Alan Monkhouse's 1911 drawing-room drama is being astutely revived by the Mint Theatre Company.
The intrigue and dark beauty of Mary Broome, Alan Monkhouse's 1911 drawing-room drama being revived under Jonathan Bank's astute direction at the Mint Theatre — stems from how creatively the characters' moral complexities are handled. It's rare to find a handful of focal figures so often correct and then incorrect in their attitudes towards the right thing to do, especially when such a handy solution may not exist.
Set in northern England, the intricate piece concerns the seemingly proper Timbrell family, which is thrown into turmoil when son Leonard (Roderick Hill), a plain-spoken bounder, admits to having impregnated honest maid Mary Broome (Janie Brookshire) and is then forced by his stern father (Graeme Malcolm) to marry the compromised young woman.
Leonard, who has been promised an annual 300 pound income, and the forthright Mary go along with the command, although Leonard's sister Ada (Katie Fabel), brother Edgar (Rod Brogan), and fiancee Sheila Ray (Julie Jesneck) all view the alliance as a family shame.
The immediate upshot is that Leonard and Mary come to respect and even love each other. Their union continues to thrive after their son Leonard is born — a development helped along by funds surreptitiously handed them by Mrs. Timbrell (Kristin Griffith). But the initially promising results change when the young family's precarious financial position erodes, and Mary is forced to consider other actions.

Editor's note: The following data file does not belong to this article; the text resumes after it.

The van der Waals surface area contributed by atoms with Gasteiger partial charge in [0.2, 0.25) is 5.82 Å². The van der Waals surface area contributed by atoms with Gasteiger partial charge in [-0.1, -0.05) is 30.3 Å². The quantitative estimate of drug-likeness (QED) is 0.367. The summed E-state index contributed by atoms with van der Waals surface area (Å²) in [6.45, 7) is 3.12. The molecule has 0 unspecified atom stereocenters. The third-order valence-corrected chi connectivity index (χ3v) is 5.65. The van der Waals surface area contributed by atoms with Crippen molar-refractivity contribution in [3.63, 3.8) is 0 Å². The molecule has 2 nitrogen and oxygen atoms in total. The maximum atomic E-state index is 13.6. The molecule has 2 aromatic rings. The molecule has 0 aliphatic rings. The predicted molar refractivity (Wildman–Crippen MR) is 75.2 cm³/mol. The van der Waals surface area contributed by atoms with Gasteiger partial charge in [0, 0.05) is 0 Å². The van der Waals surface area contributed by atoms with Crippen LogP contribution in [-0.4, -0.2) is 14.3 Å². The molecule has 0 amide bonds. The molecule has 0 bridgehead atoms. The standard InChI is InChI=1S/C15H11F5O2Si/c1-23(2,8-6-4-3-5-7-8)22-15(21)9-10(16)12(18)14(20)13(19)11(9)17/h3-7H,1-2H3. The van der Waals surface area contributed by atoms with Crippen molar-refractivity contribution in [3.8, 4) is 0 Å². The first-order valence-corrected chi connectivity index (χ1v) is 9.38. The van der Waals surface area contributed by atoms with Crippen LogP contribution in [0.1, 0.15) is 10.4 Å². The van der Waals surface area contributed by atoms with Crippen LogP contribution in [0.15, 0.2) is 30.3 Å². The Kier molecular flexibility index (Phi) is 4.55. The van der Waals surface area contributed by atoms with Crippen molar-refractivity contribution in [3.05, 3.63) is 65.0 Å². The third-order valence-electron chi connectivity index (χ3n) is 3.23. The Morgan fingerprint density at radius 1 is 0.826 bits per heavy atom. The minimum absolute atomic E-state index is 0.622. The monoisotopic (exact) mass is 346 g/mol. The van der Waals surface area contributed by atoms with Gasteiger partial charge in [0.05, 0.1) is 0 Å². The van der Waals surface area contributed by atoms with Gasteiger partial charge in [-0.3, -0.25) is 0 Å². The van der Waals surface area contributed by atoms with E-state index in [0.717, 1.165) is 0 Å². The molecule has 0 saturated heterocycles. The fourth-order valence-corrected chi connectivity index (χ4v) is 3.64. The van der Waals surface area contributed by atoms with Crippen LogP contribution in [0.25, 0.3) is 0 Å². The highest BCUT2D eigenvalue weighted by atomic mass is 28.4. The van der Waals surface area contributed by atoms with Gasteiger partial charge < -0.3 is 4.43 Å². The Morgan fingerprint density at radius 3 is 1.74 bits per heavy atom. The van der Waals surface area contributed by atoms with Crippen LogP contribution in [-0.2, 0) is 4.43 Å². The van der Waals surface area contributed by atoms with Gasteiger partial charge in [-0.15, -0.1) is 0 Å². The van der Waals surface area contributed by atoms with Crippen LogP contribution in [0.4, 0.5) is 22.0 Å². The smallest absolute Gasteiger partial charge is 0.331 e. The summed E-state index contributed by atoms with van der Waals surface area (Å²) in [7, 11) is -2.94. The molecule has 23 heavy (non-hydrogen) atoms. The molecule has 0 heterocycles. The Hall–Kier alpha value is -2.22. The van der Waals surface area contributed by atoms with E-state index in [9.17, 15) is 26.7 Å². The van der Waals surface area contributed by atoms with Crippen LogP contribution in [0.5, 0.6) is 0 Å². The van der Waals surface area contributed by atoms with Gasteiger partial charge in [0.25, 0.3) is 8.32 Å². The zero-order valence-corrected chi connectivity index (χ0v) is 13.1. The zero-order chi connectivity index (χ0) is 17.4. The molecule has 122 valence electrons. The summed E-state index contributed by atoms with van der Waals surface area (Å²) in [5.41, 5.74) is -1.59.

While it's likely that the shock of a union across social strata affects today's audiences significantly less than it once did, the script's true theatrical impact lies in its psychologically pithiness. Although Mary keeps her head about her as calmly as she's able through the proceedings, she spends no time denying that she is also prepared to accept her part of the blame.
Leonard himself not only confesses to his lack of interest in earning a living, he revels in it. It's an arrogant posture that should hardly endear him to the people surrounding him (or the patrons watching him); however, much of what he says shows him to be a man as forthright in his way as the abiding Mary, nowhere more so than in his attacks on his father's prejudices.
Playing a woman with difficult decisions to make about her place in the unfair scheme of things, Brookshire brings all the intelligence and reticence necessary. Negotiating his treacherous challenges, Hill is an acting wonder. And everyone in the ensemble is up to the examples Brookshire and Hill put down.
Special attention has to be paid to Roger Hanna's set, especially the several portraits meant to represent vigilant ancestors loom. Before the play concludes, something marvelous happens to these portraits that echoes the close scrutiny Monkhouse so successfully gives Mary Broome's crowd.